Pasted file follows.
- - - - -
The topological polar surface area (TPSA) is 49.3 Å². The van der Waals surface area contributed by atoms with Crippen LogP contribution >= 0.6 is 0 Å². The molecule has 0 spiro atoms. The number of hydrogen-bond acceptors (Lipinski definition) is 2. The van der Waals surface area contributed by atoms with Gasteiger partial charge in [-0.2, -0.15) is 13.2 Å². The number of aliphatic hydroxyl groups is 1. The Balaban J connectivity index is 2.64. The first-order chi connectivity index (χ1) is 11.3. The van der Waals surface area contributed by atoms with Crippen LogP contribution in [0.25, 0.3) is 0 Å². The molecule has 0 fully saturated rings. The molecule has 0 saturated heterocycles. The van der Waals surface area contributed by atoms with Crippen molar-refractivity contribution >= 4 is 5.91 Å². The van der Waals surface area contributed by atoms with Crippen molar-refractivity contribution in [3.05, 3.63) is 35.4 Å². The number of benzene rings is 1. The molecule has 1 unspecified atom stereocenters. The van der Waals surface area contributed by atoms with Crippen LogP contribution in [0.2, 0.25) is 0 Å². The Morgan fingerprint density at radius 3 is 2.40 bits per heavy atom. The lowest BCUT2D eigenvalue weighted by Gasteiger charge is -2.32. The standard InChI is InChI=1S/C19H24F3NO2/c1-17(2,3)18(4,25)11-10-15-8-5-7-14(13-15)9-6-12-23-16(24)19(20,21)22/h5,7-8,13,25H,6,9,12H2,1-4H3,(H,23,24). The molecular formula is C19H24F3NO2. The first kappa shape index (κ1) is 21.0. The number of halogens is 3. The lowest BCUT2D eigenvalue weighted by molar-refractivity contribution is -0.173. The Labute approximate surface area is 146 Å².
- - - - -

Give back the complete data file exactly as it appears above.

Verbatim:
The topological polar surface area (TPSA) is 49.3 Å². The van der Waals surface area contributed by atoms with Crippen LogP contribution >= 0.6 is 0 Å². The molecule has 0 spiro atoms. The number of hydrogen-bond acceptors (Lipinski definition) is 2. The van der Waals surface area contributed by atoms with Gasteiger partial charge in [-0.2, -0.15) is 13.2 Å². The number of aliphatic hydroxyl groups is 1. The Balaban J connectivity index is 2.64. The first-order chi connectivity index (χ1) is 11.3. The van der Waals surface area contributed by atoms with Crippen LogP contribution in [0.25, 0.3) is 0 Å². The molecule has 0 fully saturated rings. The molecule has 0 saturated heterocycles. The van der Waals surface area contributed by atoms with Crippen molar-refractivity contribution >= 4 is 5.91 Å². The van der Waals surface area contributed by atoms with Crippen molar-refractivity contribution in [3.05, 3.63) is 35.4 Å². The number of benzene rings is 1. The molecule has 1 unspecified atom stereocenters. The van der Waals surface area contributed by atoms with Crippen LogP contribution in [0.2, 0.25) is 0 Å². The Morgan fingerprint density at radius 3 is 2.40 bits per heavy atom. The lowest BCUT2D eigenvalue weighted by Gasteiger charge is -2.32. The standard InChI is InChI=1S/C19H24F3NO2/c1-17(2,3)18(4,25)11-10-15-8-5-7-14(13-15)9-6-12-23-16(24)19(20,21)22/h5,7-8,13,25H,6,9,12H2,1-4H3,(H,23,24). The molecular formula is C19H24F3NO2. The first kappa shape index (κ1) is 21.0. The number of halogens is 3. The lowest BCUT2D eigenvalue weighted by molar-refractivity contribution is -0.173. The Labute approximate surface area is 146 Å².